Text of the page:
Summer 2021

Summer 2021

ENGL 280-30 Graphic Novels: Exploring Popular Culture & Genre-AH  Prof. Willey (Term 3)

In this section of ENGL 280, we will be exploring the genre of Graphic novels through developing an understanding of the technical vocabulary for analyzing how they make meaning as well as tracing their recent development as a genre of “serious literature.”  How do they function like more traditional narratives?  How are they different?  Are they the same things as comics or cartoons?  If not, how are they different?  What’s at stake in the label “graphic novel” vs. a comic book?  In this section students will:

 --Develop and utilize a critical vocabulary for studying graphic novels

--Gain familiarity with some of the history around the rise of the graphic novel and it’s relation to early forms of cartooning and comics

--Examine a variety of texts from different global traditions to discuss how they represent history, coming of age stories, and the uses of narrative

Required Texts:

Abouet, Marguerite.   Aya

Bechdel, Allison.          Fun Home

Satrapi, Marjane         Persepolis

Speigelman, Art.          Maus

Yang, Gene.                 American Born Chinese

Ware, Chris.                Jimmy Corrigan


ENGL 300-20 INTRO TO LITERATURE-WR  Prof. Adams (Term 2)



ENGL 303-50 SCI & TECH WRITING  Prof. TBA (Term 2)






ENGL 373-30 WOMEN & GLOBAL LIT AHD2  Prof. Sheridan (Term 3)

This section of English 373 focuses on contemporary writings by and about women, always asking, who can tell what story? Although we’ll privilege contemporary work, we’ll often compare theseto canonical writings, which allows us to see how intersectional understandings of gender are constructed across time and place.  Readings will cross genres, likely including: fiction (Brit Bennett’s The Vanishing Half;), memoir via a graphic novel (either Marjane Satrapi’s Persepolis or Alison Bechdel’s Fun Home), poetry (the “poetress of instagram,” Rupi Kaur,” Sarah Kay’s TED talk “If I Should Have a Daughter,” Adrienne Rich’s “Aunt Jennifer’s Tigers”), fractured fairytales (Angela Carter’s Bloody Chamber, narratives by and about women in video games), and short stories (Jacqueline Woodson’s “Trev,” Susan Glaspell’s “A Jury of Her Peers,” Jamaica Kincaid’s “Girl”). At the end of the class, generally we read one novel chosen by the class (e.g. Angie Thomas’ The Hate You Give).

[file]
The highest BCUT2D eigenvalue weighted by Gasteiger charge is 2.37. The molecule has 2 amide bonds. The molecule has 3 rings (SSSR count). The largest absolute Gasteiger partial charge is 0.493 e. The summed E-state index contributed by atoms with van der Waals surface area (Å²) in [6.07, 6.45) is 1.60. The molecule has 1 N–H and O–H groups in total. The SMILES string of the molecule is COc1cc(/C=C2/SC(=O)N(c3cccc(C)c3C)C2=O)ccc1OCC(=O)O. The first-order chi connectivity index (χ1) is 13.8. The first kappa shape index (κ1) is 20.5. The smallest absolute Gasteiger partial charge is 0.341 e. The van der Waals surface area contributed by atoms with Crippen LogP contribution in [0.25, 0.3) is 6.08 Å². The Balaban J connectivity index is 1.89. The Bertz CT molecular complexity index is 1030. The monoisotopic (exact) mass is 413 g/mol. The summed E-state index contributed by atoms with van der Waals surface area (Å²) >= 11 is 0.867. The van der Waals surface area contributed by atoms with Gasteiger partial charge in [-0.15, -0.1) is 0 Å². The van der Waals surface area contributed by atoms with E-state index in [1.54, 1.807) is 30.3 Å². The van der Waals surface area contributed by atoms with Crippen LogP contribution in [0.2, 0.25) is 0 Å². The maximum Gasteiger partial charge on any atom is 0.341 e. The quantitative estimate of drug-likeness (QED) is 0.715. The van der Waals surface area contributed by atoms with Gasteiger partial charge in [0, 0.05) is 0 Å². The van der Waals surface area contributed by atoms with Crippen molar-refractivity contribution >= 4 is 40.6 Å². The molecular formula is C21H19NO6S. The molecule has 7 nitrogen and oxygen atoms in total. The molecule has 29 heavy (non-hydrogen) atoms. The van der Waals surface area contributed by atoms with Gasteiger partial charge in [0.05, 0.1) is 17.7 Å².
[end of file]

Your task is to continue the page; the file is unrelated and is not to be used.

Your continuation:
ENGL 373-50 WOMEN & GLOBAL LIT AHD2 Prof. Hadley (Term 1)

This course addresses a number of issues as they are represented in selected short stories by Anglo-American women writers of the late 20th & early 21st centuries. Where questions of gender and sexuality thread throughout the semester’s reading, the course units are loosely framed around three general topic areas: “Marriage/Family/Community,” “Race/Culture/Immigration,” and “Romance/Sexuality/The Body.” In addition, we will be looking at the ways in which women experience and represent an increasing awareness of their many forms of “difference” in the period, particularly in context of African-American, Chinese-American, Indian-American, Haitian, and post-colonial literary traditions. 



ENGL 374-50 GENDER & CHILDREN’S LIT AHD1  Prof. White (Term 2)



ENGL 425-50 LIT & ENVIRONMENT  Prof. Clukey (Term 2)

This class will examine recent environmental literature and culture. First, we will establish a shared critical vocabulary drawn from ecocriticism to discuss important concepts, such as “nature,” “environmental racism,” “sustainability,” and “wilderness,” among others. Then, we will cast a wide net — geographically, theoretically, aesthetically — to consider how contemporary literature, film, and media registers shifts in environmental thought and culture. Discussion topics will likely include imperialism and ecological destruction; environmental justice; climate change and the Anthropocene; capitalism, oil culture, and extractivism; animality; indigenous ecology; queer ecology; and climate migration and refugees. Course readings might include Roy Scranton Learning to Die in the Anthropocene; Tommy Pico Nature Poem; Rebecca Dunham Cold Pastoral; Jesmyn Ward Salvage the Bones; Lauren Groff Florida;  Lydia Millet Children’s Bible; Jeff VanderMeer Borne; Patricia Smith Blood Dazzler; and Mark Martin et al I’m With The Bears: Stories From A Damaged Planet, among others.



ENGL 491-10 INT THEORY NEW CRIT-PRES  Prof. McDonald (Term 1)



ENGL 506-50 TEACHING OF WRITING WR;CUE  Prof. Turner (Term 3)

English 506 is an introduction to theories, research, and practices of teaching writing. We’ll examine perspectives on what writing is, how people develop as writers, and how writing can be taught. We’ll also explore various approaches to teacher and peer response, assessment, and other aspects of writing pedagogy. Ultimately, students will leave the course with the ability to connect theory and practice, a deeper understanding of their own philosophy of writing and writing pedagogy, and materials to use in future classroom settings.